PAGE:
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Characterization of C. elegans PAT-9 and FRG-1, which are critical for body wall muscle development

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Title: Characterization of C. elegans PAT-9 and FRG-1, which are critical for body wall muscle development
Author(s): Liu, Qian
Director of Research: Jones, Peter L.
Doctoral Committee Chair(s): Chen, Jie
Doctoral Committee Member(s): Jones, Peter L.; Best, Philip M.; Newmark, Phillip A.; Brieher, William M.
Department / Program: Cell & Developmental Biology
Discipline: Cell and Developmental Biology
Degree Granting Institution: University of Illinois at Urbana-Champaign
Degree: Ph.D.
Genre: Dissertation
Subject(s): Caenorhabditis elegans muscle facioscapulohumeral muscular dystrophy region gene 1 (FSHD FRG-1) microarray
Abstract: Caenorhabditis elegans, a small free-living nematode, has been used to investigate many biological processes including apoptosis, the cell cycle, gene regulation, cell polarity, metabolism, aging, and development. Transgenic C. elegans have been broadly utilized as a human disease model to study mechanisms of pathology for diseases such as obesity, diabetes, cancer, Duchenne’s muscular dystrophy, and several neurodegenerative diseases. In these studies we used C. elegans to further investigate muscle development and as a model for facioscapulohumeral muscular dystrophy (FSHD) pathophysiology. A previous genetic screen in C. elegans investigating early muscle development isolated mutants producing a pat (paralyzed, elongation arrested at two-fold) phenotype. This project focused on identifying and characterizing one of the pat genes, pat-9. Positional cloning and reverse genetics were used to identify T27b1.2 as encoding the pat-9 gene. Characterization of the PAT-9 protein revealed that it is an exclusively nuclear zinc finger protein required for muscle development. This nuclear localization for PAT-9 makes it unique among the pat family of genes. Considering the pat-9 mutant phenotype shows severely disrupted muscle attachment sites despite PAT-9 not localizing to those sites, PAT-9 may function in the regulation of expression for some necessary structural component of the muscle attachment sites. For the FSHD project, a C. elegans homolog of the FSHD candidate gene FRG1 (FSHD region gene 1), ZK1010.3, was identified, cloned, renamed frg-1, and characterized. Surprisingly, both the endogenous and overexpressed FRG-1 was localized to the nucleus and the cytoplasm, contrary to what had been reported in the literature for human FRG1. Interestingly, in adult body wall muscle, FRG-1 associated with the cytoplasmic dense bodies whose primary function in C. elegans is to transfer mechanical force from muscle contraction to the cuticle by attaching the muscle fiber to the muscle cell membrane and the surrounding extracellular matrix (ECM). Thus, dense bodies are functionally similar to the vertebrate Z-disk and contain homologs of many of the same Z-disk proteins. Many other types of muscular dystrophy, such as Duchenne, Becker, certain limb-girdle dystrophies and some rare congenital muscular dystrophies result from mutations affecting vertebrate orthologs of dense body components. To date, our study of FRG-1 in C. elegans renders FRG-1 the only FSHD candidate gene with a direct link to muscle structure. In addition, overexpression of FRG-1 affects its distribution between the nucleus and cytoplasm, and 25% of transgenic animals overexpressing FRG-1 showed disruptions in body wall musculature, including smaller, misaligned, missing and disconnected muscle cells. FRG-1 is highly evolutionarily conserved suggesting human FRG1 may have the similar expression and function. This data strongly supports a role for mis-expressed FRG1 in mediating the disruption of muscle cell membrane integrity and muscle weakness in FSHD patients.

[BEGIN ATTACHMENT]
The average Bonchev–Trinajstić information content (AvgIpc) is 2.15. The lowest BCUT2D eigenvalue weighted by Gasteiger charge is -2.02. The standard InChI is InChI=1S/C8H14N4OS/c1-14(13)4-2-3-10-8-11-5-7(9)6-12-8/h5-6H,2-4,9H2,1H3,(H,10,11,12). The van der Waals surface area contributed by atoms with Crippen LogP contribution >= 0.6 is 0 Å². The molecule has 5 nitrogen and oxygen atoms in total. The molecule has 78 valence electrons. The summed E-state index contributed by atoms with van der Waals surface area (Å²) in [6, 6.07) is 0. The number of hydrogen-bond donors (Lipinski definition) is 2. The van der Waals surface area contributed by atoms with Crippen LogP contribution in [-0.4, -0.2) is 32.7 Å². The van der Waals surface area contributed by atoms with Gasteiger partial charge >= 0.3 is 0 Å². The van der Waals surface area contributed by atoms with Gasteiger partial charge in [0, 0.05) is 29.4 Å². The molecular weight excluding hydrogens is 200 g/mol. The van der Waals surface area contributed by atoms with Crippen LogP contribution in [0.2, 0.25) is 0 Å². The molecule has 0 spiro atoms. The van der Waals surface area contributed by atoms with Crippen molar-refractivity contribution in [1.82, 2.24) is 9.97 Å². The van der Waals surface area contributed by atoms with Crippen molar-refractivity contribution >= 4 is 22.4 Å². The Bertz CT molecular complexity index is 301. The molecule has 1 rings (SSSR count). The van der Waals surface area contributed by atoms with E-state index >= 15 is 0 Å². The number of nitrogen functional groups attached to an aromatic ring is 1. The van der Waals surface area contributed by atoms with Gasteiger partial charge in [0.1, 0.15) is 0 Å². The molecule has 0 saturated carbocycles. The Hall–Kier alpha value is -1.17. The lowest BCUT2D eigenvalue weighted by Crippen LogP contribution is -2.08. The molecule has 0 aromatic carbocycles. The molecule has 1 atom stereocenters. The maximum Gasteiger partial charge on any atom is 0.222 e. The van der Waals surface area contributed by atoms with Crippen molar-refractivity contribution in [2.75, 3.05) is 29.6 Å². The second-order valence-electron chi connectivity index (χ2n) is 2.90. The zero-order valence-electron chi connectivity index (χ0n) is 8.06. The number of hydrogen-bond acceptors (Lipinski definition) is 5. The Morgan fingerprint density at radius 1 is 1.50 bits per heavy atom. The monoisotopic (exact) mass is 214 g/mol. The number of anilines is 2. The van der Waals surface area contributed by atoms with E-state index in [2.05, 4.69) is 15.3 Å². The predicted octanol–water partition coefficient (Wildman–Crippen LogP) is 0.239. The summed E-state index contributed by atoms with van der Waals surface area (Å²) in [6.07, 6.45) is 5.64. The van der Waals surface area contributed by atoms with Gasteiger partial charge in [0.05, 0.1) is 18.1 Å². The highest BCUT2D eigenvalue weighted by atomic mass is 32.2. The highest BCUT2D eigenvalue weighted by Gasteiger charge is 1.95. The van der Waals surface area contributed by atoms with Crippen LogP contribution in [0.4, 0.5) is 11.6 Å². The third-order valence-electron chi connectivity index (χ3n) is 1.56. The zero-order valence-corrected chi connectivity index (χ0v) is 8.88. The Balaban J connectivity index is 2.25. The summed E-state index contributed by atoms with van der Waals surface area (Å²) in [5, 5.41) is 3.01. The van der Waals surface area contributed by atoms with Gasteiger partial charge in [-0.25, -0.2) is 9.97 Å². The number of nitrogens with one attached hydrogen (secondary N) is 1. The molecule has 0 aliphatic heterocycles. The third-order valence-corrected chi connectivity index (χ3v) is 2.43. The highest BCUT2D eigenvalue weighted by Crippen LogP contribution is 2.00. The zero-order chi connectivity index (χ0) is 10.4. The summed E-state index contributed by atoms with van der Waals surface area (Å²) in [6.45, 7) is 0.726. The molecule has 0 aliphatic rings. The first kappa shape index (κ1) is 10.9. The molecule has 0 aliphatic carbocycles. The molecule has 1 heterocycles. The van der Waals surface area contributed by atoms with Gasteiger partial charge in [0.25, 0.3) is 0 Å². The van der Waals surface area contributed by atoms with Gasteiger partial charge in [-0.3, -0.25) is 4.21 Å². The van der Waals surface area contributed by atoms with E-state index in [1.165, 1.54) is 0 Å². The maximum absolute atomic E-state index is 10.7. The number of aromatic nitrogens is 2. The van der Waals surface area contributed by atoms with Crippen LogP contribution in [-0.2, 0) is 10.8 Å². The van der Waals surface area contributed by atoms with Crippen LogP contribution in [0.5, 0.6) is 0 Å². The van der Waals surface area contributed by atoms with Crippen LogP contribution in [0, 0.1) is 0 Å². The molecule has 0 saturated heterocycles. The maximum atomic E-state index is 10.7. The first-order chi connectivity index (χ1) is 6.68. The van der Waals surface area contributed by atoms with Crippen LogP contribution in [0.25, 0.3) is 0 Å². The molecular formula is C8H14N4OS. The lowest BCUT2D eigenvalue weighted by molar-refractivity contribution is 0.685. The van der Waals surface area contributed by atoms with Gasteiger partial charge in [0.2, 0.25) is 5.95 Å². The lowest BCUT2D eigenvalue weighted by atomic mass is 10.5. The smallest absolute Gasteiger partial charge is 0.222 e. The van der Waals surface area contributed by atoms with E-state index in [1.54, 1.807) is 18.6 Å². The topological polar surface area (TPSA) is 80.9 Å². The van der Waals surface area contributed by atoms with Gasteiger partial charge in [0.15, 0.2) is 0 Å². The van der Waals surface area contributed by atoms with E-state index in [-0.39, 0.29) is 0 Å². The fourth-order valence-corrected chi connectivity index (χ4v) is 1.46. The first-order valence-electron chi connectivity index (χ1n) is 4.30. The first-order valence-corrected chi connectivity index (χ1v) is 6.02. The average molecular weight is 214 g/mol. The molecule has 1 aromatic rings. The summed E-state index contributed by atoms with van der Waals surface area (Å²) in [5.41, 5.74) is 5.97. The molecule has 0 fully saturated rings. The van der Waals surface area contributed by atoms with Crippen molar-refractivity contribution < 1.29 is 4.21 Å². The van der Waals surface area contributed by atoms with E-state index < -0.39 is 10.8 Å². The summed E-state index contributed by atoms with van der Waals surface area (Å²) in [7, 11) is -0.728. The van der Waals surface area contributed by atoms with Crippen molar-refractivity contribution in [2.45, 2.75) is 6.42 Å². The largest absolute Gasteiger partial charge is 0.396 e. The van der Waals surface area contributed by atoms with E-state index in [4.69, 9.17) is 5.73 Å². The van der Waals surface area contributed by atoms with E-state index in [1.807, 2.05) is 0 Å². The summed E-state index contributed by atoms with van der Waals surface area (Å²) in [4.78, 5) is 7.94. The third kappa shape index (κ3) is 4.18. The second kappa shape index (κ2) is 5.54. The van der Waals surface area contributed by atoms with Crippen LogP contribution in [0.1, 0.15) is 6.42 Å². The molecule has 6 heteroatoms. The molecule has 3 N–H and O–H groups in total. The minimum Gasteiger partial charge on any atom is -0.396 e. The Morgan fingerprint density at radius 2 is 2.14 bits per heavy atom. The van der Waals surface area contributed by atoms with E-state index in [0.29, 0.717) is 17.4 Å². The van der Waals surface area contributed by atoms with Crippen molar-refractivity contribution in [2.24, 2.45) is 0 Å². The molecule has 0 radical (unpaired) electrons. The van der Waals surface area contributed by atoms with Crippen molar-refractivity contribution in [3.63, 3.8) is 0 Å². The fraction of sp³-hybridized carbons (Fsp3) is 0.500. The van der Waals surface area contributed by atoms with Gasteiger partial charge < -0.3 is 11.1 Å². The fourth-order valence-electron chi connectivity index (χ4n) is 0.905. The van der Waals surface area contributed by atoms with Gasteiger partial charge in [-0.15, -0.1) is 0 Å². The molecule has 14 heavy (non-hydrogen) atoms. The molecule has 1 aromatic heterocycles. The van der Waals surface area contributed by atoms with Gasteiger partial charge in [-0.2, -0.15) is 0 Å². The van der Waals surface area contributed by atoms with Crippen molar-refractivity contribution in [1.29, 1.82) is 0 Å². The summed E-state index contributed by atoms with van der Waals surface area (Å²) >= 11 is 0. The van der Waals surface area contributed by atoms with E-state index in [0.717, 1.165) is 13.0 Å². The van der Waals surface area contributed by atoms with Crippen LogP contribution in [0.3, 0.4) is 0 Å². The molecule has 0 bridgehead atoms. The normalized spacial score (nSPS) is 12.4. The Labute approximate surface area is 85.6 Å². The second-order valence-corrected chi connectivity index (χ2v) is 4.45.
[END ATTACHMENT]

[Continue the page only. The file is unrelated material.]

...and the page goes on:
Issue Date: 2010-08-31
URI: http://hdl.handle.net/2142/17011
Rights Information: Copyright 2010 Qian Liu
Date Available in IDEALS: 2010-08-31
2012-09-07
Date Deposited: 2010-08
 

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